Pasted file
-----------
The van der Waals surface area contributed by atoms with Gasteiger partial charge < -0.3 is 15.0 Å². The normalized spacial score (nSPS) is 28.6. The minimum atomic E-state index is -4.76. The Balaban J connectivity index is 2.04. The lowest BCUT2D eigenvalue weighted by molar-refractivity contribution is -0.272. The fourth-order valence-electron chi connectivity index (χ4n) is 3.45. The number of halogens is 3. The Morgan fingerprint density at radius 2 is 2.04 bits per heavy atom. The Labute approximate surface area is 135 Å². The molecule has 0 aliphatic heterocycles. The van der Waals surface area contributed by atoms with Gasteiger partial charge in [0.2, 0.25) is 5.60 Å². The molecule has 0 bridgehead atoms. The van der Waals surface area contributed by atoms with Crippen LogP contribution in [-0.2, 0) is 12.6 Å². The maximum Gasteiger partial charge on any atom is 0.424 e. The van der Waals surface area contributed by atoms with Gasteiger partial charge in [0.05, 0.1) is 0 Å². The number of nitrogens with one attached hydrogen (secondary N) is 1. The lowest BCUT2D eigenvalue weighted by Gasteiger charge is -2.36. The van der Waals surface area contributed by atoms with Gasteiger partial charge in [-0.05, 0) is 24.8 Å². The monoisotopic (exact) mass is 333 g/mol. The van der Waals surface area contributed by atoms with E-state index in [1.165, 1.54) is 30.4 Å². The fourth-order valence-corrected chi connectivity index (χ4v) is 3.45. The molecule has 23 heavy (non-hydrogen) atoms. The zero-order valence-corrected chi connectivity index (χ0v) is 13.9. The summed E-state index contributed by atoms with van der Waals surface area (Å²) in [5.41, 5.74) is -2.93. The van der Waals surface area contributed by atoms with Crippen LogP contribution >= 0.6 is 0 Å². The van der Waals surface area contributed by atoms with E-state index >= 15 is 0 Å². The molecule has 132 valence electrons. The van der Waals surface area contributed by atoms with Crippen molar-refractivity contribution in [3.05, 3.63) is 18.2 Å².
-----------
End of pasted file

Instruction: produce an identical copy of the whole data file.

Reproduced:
The van der Waals surface area contributed by atoms with Gasteiger partial charge < -0.3 is 15.0 Å². The normalized spacial score (nSPS) is 28.6. The minimum atomic E-state index is -4.76. The Balaban J connectivity index is 2.04. The lowest BCUT2D eigenvalue weighted by molar-refractivity contribution is -0.272. The fourth-order valence-electron chi connectivity index (χ4n) is 3.45. The number of halogens is 3. The Morgan fingerprint density at radius 2 is 2.04 bits per heavy atom. The Labute approximate surface area is 135 Å². The molecule has 0 aliphatic heterocycles. The van der Waals surface area contributed by atoms with Gasteiger partial charge in [0.2, 0.25) is 5.60 Å². The molecule has 0 bridgehead atoms. The van der Waals surface area contributed by atoms with Crippen LogP contribution in [-0.2, 0) is 12.6 Å². The maximum Gasteiger partial charge on any atom is 0.424 e. The van der Waals surface area contributed by atoms with Gasteiger partial charge in [0.05, 0.1) is 0 Å². The number of nitrogens with one attached hydrogen (secondary N) is 1. The lowest BCUT2D eigenvalue weighted by Gasteiger charge is -2.36. The van der Waals surface area contributed by atoms with Gasteiger partial charge in [-0.05, 0) is 24.8 Å². The monoisotopic (exact) mass is 333 g/mol. The van der Waals surface area contributed by atoms with E-state index in [1.165, 1.54) is 30.4 Å². The fourth-order valence-corrected chi connectivity index (χ4v) is 3.45. The molecule has 23 heavy (non-hydrogen) atoms. The zero-order valence-corrected chi connectivity index (χ0v) is 13.9. The summed E-state index contributed by atoms with van der Waals surface area (Å²) in [5.41, 5.74) is -2.93. The van der Waals surface area contributed by atoms with Crippen LogP contribution >= 0.6 is 0 Å². The van der Waals surface area contributed by atoms with E-state index >= 15 is 0 Å². The molecule has 132 valence electrons. The van der Waals surface area contributed by atoms with Crippen molar-refractivity contribution in [3.05, 3.63) is 18.2 Å².